I return finally to the question of Joyce’s writing of the female. To my mind Molly Bloom’s soliloquy remains one of the best pieces of writing of the twentieth century and beyond. Nothing even remotely like it had been written before in English, representing a woman’s sexuality as one part of and alongside all the other elements of her thoughts and feelings. And even though it is 100 years old today, I still have to read any writing to equal it in its imaginative openness, its extraordinary fluidity across time and mood, and its technical brilliance and innovation. And that is not to mention its glorious optimism. To me it matters not a jot that it was written by a man. That man is Joyce, and as we have seen his imagination has a compass that still outstrips us in the 21st century. Male appropriation? Yes! But that is what all writers do, of any gender or none. They imagine. They put themselves into the shoes of others. Some do it well, some badly, but Joyce does it brilliantly. That he gave a woman such a spectacularly powerful voice to end his novel is undoubtedly one of the reasons for those book burnings. Happily it was also a woman, Sylvia Beach, who ensured that there was a book to burn in the first place.
Ulysses is then still the novel to shake our consciousnesses, to cross the borders it was once not allowed to cross, to remind us both of our common humanity and of our differences, and to fly by the nets of ‘nationality, language, religion’:
It is, in short, the most faithful X-ray ever taken of the ordinary human consciousness. … Joyce, including all the ignobilities, makes his bourgeois figures command our sympathy and respect by letting us see in them the throes of the human mind straining always to perpetuate and perfect itself and of the body always labouring and throbbing to throw up some beauty from its darkness.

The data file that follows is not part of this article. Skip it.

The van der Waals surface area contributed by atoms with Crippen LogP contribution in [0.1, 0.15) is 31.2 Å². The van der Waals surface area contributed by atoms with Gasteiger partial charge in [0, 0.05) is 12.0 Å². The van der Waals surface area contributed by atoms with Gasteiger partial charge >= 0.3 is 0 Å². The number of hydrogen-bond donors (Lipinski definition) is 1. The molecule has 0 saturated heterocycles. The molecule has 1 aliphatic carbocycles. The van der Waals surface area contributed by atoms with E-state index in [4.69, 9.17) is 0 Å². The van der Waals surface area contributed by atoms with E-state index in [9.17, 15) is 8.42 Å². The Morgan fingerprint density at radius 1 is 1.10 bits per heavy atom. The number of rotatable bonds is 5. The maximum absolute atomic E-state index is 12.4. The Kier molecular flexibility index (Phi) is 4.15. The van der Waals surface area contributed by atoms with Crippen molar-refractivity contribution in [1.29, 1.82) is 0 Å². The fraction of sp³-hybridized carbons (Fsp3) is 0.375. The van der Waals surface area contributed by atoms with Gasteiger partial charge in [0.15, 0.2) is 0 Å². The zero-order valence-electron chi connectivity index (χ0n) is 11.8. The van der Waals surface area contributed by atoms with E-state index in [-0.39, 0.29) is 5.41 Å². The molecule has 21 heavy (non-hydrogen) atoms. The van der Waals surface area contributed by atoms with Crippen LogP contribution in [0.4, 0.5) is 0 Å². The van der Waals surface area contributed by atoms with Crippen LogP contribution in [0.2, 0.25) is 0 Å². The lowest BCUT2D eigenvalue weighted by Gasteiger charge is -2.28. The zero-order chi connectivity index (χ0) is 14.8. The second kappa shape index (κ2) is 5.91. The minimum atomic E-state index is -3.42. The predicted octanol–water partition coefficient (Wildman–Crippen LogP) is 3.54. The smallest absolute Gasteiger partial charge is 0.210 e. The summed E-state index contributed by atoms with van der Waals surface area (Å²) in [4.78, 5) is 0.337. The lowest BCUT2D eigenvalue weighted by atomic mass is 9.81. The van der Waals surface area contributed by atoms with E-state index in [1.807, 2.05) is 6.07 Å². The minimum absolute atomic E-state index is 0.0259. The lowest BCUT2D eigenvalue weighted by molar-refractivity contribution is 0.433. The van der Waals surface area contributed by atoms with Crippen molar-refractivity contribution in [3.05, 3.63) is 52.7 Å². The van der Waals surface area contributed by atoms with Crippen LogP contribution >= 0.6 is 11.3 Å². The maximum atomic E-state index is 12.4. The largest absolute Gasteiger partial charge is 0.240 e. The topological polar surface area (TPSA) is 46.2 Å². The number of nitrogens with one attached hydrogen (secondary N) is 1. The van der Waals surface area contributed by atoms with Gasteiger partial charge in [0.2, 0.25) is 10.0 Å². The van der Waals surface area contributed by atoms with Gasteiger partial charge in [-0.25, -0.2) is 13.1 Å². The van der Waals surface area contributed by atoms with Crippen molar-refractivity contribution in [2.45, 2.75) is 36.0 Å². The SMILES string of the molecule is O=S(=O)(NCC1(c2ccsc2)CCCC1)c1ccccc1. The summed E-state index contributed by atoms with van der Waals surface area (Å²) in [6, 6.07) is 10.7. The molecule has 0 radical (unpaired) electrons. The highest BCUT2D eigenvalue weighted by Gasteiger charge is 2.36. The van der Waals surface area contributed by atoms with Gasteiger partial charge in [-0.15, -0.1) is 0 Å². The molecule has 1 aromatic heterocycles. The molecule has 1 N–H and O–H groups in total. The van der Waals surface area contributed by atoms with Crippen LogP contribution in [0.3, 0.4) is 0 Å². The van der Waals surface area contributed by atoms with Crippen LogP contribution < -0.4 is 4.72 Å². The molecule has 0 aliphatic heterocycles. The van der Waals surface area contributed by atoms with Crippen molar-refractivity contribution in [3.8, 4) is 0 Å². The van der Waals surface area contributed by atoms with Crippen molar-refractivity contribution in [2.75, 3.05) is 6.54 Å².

(Edmund Wilson, reviewing it for The New Republic, July 4th 1922)
One hundred years on, Ulysses remains a novel unlike all others, and one to shed some light in our dark times.
The BBC Modernism season is featured on Radio 3 and Radio 4 and BBC Sounds; all details can be found at www.bbc.co.uk. On Ulysses, I would particularly recommend Archive on Four, Radio 4, January 29th, 20.00: ‘Paris-Zurich-Trieste: Joyce l’European’; the Essay series on Radio 3, 22-45 all this week, with various contributors; and Petroc Trelawny’s Breakfast on Radio 3 every morning this week, 6-30-9 am, celebrating Joyce and the centenary of Ulysses throughout the week via musical links and connections.
The British Library has some interesting material, including a post on Ulysses and Obscenity, www.bl.co.uk.
Modernism Lab is a website run by Yale University and has all sorts of interesting material on Modernism, and on Joyce in particular. The link is www.campuspress.yale.edu.
 James Joyce, A Portrait of the Artist as a Young Man
Main image: Sylvia Beach, publisher of ‘Ulysses’ and James Joyce in Paris. Credit: Lebrecht Music & Arts / Alamy Stock Photo
Images above courtesy of Sally Minogue